For Jonathan Papelbon, no place is off limits when it comes to seeking pitching advice. Not even the shower.
Papelbon pitched a scoreless ninth inning on Thursday to pick up his first save with the Nationals since being traded to Washington from Philadelphia. He apparently liked what he saw from Drew Storen, the Nationals’ previous closer, who pitched a scoreless eighth for the hold.
According to MASN’s Chris Johnson, Papelbon said after the game that he asked Storen in the shower to teach him his slider grip.
Jonathan Papelbon: "I was in the shower with Storen, I said ‘can you show me that slider grip tomorrow?’ He was really, really good."
— Chris Johnson (@masnCJ) July 30, 2015
I’d hate to tell Papelbon what I do in the shower, but I can assure you, it’s not asking for pitching tips. Then again, we’ve seen Papelbon get quite intimate with teammates before, so this might not come as a big surprise.
As for the slider, it’s one of Storen’s money pitches. His average fastball velocity has dropped the past two seasons, so he’s increased the amount he throws his changeup and slider. He now throws his slider 35 percent of the time according to Fangraphs.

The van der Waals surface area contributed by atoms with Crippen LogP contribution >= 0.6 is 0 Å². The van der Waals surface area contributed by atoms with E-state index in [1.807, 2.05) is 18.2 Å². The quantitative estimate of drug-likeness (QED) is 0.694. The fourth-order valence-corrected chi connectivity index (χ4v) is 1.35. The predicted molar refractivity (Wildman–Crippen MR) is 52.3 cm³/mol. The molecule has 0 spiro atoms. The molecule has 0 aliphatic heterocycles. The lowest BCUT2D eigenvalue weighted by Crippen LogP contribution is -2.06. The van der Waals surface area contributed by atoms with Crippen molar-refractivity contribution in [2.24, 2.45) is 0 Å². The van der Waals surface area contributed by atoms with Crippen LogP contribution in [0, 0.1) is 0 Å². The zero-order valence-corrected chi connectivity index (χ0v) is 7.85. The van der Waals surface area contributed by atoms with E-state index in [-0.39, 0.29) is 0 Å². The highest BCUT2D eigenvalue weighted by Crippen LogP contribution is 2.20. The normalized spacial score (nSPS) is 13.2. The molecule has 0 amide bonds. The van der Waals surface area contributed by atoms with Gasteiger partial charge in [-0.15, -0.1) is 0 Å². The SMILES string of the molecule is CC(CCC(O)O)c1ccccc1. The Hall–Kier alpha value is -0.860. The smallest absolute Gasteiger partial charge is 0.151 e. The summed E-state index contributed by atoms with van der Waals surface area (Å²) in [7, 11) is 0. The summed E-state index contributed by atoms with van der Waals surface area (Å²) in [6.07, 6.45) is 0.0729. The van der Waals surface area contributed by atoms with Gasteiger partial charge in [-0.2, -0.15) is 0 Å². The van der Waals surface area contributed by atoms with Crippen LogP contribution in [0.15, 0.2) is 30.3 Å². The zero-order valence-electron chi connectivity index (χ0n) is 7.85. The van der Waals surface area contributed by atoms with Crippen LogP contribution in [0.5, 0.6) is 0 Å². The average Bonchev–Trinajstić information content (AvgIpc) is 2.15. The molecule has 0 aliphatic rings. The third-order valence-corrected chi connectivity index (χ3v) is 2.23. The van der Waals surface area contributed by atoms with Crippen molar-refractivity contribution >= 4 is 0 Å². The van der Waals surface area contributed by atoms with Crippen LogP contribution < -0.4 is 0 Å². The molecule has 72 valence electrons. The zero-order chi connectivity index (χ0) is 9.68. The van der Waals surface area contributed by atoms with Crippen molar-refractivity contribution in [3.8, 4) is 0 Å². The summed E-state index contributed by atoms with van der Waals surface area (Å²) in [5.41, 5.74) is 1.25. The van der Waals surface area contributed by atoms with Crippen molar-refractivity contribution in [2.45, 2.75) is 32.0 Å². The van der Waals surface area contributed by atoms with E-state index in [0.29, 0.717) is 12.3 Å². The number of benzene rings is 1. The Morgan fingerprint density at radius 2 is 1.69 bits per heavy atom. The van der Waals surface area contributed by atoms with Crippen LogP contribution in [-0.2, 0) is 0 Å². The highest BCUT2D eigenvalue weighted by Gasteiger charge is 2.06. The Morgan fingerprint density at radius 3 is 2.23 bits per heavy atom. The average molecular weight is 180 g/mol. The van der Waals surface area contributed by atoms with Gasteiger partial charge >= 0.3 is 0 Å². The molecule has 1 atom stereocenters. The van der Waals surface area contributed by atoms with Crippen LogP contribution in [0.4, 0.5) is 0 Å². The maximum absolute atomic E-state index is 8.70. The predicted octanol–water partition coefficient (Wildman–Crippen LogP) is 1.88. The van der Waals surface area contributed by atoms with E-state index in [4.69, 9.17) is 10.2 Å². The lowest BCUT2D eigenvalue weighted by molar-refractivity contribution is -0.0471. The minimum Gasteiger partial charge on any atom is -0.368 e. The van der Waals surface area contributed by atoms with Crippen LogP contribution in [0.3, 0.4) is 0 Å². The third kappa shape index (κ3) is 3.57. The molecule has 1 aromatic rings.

Photo: Bill Streicher-USA TODAY Sports
- Jonathan Papelbon
The Washington Nationals bolstered their bullpen on Tuesday when they acquired closer Jonathan Papelbon from the Philadelphia Phillies. But it could take a while before one of Papelbon’s new teammates offers to buy him dinner.
Drew Storen has been closing games for the Nationals all season, and he has been very effective in that role. The 27-year-old is tied for third in the majors with 29 saves and boasts a 1.73 ERA. So why are the Nats giving Papelbon his job?
“Papelbon is our ninth-inning pitcher,” Washington general manager Mike Rizzo said Tuesday, per MASN’s Chris Johnson. “Drew will pitch the ninth inning at times when Papelbon’s not available and be our set-up guy in the eighth inning as we constructed today.”
As you might expect, Storen does not seem pleased.